What do you get when you take an iconic food product, change its ingredients and release it under a kitschy new name, prompting cries of outrage and a storm of media coverage: A marketing failure or a publicity coup?
The executives at Kraft Foods Australia, the company that makes Vegemite – the salty, gooey yeast paste beloved by millions of Australians – are still awaiting the answer to that question after a recent experiment with the country’s most recognized food product went awry.
It all began in July when jars of caramel-brown Vegemite mixed with cream cheese began appearing on supermarket shelves with brightly colour labels inviting consumers to ‘Name Me.’ After weeks of secrecy, during which the company sold more than 3 million jars of the new product to a population of just 22 million people, Kraft took an expensive advertising slot during a nationally televised Australian-rules football final Sept. 26 to announce its winner: Vegemite iSnack 2.0.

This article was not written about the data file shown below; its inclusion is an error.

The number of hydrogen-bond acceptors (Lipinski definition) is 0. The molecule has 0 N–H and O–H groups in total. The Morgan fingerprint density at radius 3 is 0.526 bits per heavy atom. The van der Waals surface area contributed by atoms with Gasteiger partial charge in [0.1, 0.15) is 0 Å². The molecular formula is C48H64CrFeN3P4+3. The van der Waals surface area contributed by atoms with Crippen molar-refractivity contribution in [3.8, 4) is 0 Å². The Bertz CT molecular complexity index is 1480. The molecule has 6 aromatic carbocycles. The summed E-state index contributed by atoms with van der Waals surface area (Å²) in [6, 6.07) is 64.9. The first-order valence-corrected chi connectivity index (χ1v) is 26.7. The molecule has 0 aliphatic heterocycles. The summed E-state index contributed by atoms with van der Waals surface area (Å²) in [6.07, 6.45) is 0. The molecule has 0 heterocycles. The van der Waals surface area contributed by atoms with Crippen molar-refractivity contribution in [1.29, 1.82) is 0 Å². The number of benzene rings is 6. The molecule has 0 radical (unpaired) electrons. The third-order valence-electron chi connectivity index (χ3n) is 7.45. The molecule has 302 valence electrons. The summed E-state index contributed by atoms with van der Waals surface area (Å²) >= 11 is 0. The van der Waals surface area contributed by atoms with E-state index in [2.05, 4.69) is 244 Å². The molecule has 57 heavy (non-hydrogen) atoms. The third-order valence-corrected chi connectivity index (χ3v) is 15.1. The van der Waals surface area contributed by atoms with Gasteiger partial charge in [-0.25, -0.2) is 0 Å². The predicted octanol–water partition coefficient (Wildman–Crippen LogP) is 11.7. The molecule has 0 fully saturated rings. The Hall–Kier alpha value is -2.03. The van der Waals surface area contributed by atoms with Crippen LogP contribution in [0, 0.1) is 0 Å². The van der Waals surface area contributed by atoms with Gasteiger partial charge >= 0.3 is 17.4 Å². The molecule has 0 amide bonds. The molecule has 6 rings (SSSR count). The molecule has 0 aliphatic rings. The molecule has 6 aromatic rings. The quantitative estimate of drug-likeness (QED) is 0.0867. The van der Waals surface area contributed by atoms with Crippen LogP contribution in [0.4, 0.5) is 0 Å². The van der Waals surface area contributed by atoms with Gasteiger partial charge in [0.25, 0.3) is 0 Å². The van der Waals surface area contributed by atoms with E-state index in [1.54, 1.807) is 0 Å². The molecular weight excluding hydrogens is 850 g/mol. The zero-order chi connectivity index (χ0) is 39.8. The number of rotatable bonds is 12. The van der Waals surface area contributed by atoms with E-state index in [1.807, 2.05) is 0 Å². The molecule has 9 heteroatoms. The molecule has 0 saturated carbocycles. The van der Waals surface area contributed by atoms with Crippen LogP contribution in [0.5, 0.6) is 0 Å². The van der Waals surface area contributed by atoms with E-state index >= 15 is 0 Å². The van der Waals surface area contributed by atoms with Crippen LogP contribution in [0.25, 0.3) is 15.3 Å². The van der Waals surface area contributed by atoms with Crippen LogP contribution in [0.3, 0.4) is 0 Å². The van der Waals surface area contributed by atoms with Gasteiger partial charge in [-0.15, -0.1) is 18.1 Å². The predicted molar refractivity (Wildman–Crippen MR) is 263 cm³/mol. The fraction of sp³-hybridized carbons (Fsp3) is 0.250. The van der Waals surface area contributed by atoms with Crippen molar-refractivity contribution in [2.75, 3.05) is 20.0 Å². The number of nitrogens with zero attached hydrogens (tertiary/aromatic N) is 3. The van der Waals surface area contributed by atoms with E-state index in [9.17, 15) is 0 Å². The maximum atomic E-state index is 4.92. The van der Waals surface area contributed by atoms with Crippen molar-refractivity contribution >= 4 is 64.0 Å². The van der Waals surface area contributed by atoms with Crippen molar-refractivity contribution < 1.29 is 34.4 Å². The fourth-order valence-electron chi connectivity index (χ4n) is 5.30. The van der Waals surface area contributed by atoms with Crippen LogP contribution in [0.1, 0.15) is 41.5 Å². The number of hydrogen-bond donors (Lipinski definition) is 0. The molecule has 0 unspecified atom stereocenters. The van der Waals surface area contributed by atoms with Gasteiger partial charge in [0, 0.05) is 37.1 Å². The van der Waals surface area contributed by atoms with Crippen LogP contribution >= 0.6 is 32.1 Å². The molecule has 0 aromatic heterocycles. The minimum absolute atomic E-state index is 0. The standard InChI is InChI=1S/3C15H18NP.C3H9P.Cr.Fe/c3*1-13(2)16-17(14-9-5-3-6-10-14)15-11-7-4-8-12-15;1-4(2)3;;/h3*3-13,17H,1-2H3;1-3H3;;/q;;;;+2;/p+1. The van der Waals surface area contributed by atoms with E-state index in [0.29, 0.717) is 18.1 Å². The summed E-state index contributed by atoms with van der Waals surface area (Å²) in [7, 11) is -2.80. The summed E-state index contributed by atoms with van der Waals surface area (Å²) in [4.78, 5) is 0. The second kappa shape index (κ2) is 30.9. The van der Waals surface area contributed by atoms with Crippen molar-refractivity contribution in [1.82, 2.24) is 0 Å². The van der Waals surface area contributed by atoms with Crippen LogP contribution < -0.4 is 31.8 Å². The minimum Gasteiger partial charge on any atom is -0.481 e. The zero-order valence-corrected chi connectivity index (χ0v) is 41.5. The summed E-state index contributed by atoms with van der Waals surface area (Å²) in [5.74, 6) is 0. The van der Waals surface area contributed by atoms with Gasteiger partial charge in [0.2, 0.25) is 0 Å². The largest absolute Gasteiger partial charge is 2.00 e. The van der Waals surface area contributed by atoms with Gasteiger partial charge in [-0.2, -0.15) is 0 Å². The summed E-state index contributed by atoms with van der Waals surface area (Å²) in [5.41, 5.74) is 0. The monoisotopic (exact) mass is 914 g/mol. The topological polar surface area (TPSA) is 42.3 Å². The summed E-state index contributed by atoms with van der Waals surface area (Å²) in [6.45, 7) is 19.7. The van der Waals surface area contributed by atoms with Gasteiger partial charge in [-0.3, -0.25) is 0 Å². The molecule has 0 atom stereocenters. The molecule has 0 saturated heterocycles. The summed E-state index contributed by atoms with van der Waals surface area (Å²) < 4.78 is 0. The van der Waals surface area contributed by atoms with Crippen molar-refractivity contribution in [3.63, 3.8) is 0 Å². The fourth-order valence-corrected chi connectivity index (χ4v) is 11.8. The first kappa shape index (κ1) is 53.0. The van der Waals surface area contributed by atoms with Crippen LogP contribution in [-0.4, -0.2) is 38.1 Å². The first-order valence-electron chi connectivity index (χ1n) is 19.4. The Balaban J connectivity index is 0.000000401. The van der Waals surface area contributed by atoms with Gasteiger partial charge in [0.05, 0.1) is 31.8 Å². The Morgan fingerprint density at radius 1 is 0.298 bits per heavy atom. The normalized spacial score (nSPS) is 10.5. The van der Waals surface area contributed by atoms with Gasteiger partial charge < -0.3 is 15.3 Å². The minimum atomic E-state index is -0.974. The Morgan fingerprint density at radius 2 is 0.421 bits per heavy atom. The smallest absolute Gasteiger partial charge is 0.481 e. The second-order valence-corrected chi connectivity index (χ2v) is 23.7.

The reaction was fierce. Vegemite-loving consumers took to the Internet to voice their collective indignation about the name. Thousands of Twitter posts, at least a dozen Facebook groups and a Web site dedicated to ‘Names that are better than iSnack 2.0’ blasted American-owned Kraft for tampering with an Australian icon.
One online commentator suggested that the 27-year-old designer who had submitted the winning name be tarred with Vegemite and forced to run naked through the streets of Sydney ‘as retribution for his cultural crime.’ Others called the name ‘uStupid 1.0’ and ‘un-Australian.’
After four days, Kraft announced that it would put the name back to a vote.
This time, it put forward six rather more conventional choices – including Vegemate, Snack mate and Vegemild – from which Cheesy bite was elected through an online and telephone poll. The controversy quickly died away.